Friends in the East, especially at the AFSC in Philadelphia, tried to work with the federal government through the War Relocation Authority (WRA) to lessen the harshness of policies without angering government officials and making matters worse for the internees and other Japanese Americans. Unfortunately, this led them to not always “speak truth to power.” The urgency of West Coast Quakers and the more pragmatic actions of those in other parts of the country led to tensions. Two actions Quakers pursued with other faith communities helped. In the Midwest and along the East Coast, hostels were set up in cities to receive internees from the camps, give them temporary housing, help them find more permanent places to live, facilitate job placements, and serve as liaisons to receiving communities. Located in cities such as Chicago, Des Moines, Cincinnati, Columbus, and Detroit, they were important way stations. When the camps closed after the war, some of these hostels provided help for the temporarily relocated and those returning to their home communities. The manager of the Pasadena Hostel was Esther Rhoads, one of the early Quaker workers in Japan.

The second action was to spearhead the National Japanese American Student Relocation Council, headed by John Nason, then President of Swarthmore College, a Quaker school outside Philadelphia. The group worked with the WRA and placed 4000+ students in colleges and universities away from the West Coast. This work returns us to the Inouyes. While the family moved from the Walerga Detention Center and Tule Lake Camp in California and later the Jerome, Arkansas Camp, first George and then William and Mikoyo found places at Swarthmore College, providing them opportunities for study and changing their lives forever. The Inouye siblings were hard workers, excellent students, and popular with their classmates. They made friends with President Nason and his family, professors, and other college staff , all of whom supported them. Another Quaker, Henry Patterson, head of the Philadelphia WRA Office, helped their parents become houseparents at the Philadelphia Hostel at 3228 Chestnut St. in the city. Michiyo, a dietician, did the shopping and cooking while Saburo did maintenance work and welcomed newcomers. They were well liked and pleased to be so close to their three children. Over a 1000 Japanese Americans passed through the hostel which charged $1 – $2 per day, dependent on employment and length of stay. The hostel stayed open longer than most, then moved to 4238 Spruce St, where it served as student housing. Saburo died in 1968, never becoming a citizen. Mochiyo continued at the new location until 1974, delighting residents with her Japanese and American dishes. She became a citizen in the 50s, retired in 1974, and died in 1978.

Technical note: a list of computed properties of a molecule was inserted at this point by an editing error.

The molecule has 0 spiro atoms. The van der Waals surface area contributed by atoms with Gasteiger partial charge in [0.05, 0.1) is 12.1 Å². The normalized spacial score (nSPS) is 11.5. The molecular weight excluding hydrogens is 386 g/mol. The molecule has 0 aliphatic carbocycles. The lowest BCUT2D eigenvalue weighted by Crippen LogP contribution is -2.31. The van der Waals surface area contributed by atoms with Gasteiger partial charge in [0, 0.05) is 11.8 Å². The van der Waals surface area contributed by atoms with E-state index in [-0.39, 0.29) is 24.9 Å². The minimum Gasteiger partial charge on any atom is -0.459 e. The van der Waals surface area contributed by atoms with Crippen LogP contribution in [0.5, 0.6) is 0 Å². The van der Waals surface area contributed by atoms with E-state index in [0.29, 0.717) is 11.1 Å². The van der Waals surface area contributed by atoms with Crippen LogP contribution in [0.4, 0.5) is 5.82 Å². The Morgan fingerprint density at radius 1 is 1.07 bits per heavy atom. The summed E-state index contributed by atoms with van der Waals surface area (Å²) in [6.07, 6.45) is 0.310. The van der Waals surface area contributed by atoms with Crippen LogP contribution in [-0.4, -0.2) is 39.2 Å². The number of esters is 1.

Her children and grandchildren visited both locations. One of them was David Inouye, son of William and his wife Eleanor, born in 1950, educated like his father at Swarthmore, married to a classmate Bonnie Gregory, graduated in the class of 1971, and later a professor of zoology and botany. Like his parents, uncle, and aunt, David and Bonnie were active members of the Religious Society of Friends(Quakers). When David came to the University of Maryland in College Park, he and his family joined my Quaker meeting in Adelphi, Maryland. The boys were about the same age as my two younger children and grew up together in the 1980s. Despite spending time with David and Bonnie, I never heard him talk about his parents and grandparents’ involvement with internment nor the influence of their relationship with Swarthmore College or the AFSC. It is a rich story filled with relationships and accomplishments.